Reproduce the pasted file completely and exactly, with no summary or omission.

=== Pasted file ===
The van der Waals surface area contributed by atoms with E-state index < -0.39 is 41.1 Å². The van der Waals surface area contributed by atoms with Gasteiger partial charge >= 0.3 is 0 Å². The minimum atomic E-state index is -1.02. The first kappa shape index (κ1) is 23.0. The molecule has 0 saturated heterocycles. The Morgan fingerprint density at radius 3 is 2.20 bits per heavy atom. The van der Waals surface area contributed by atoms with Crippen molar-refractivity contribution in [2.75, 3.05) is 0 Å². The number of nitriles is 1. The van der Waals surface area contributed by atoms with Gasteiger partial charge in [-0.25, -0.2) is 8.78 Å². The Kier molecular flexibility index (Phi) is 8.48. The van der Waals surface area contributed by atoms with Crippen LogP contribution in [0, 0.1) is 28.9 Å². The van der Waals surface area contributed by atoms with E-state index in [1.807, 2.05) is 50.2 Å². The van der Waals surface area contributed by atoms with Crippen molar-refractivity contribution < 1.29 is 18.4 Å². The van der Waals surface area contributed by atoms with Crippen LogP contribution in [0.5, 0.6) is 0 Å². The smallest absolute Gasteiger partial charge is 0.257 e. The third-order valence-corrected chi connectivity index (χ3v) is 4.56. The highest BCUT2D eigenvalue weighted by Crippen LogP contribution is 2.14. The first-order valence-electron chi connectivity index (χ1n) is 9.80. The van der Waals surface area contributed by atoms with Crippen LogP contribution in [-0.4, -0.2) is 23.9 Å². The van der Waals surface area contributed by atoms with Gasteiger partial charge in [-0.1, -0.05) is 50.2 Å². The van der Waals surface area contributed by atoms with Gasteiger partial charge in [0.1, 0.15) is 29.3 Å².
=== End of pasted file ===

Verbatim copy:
The van der Waals surface area contributed by atoms with E-state index < -0.39 is 41.1 Å². The van der Waals surface area contributed by atoms with Gasteiger partial charge >= 0.3 is 0 Å². The minimum atomic E-state index is -1.02. The first kappa shape index (κ1) is 23.0. The molecule has 0 saturated heterocycles. The Morgan fingerprint density at radius 3 is 2.20 bits per heavy atom. The van der Waals surface area contributed by atoms with Crippen molar-refractivity contribution in [2.75, 3.05) is 0 Å². The number of nitriles is 1. The van der Waals surface area contributed by atoms with Gasteiger partial charge in [-0.25, -0.2) is 8.78 Å². The Kier molecular flexibility index (Phi) is 8.48. The van der Waals surface area contributed by atoms with Crippen LogP contribution in [0, 0.1) is 28.9 Å². The van der Waals surface area contributed by atoms with E-state index in [1.807, 2.05) is 50.2 Å². The van der Waals surface area contributed by atoms with Crippen molar-refractivity contribution < 1.29 is 18.4 Å². The van der Waals surface area contributed by atoms with Crippen LogP contribution in [0.5, 0.6) is 0 Å². The smallest absolute Gasteiger partial charge is 0.257 e. The third-order valence-corrected chi connectivity index (χ3v) is 4.56. The highest BCUT2D eigenvalue weighted by Crippen LogP contribution is 2.14. The first-order valence-electron chi connectivity index (χ1n) is 9.80. The van der Waals surface area contributed by atoms with Crippen LogP contribution in [-0.4, -0.2) is 23.9 Å². The van der Waals surface area contributed by atoms with Gasteiger partial charge in [-0.1, -0.05) is 50.2 Å². The van der Waals surface area contributed by atoms with Gasteiger partial charge in [0.1, 0.15) is 29.3 Å².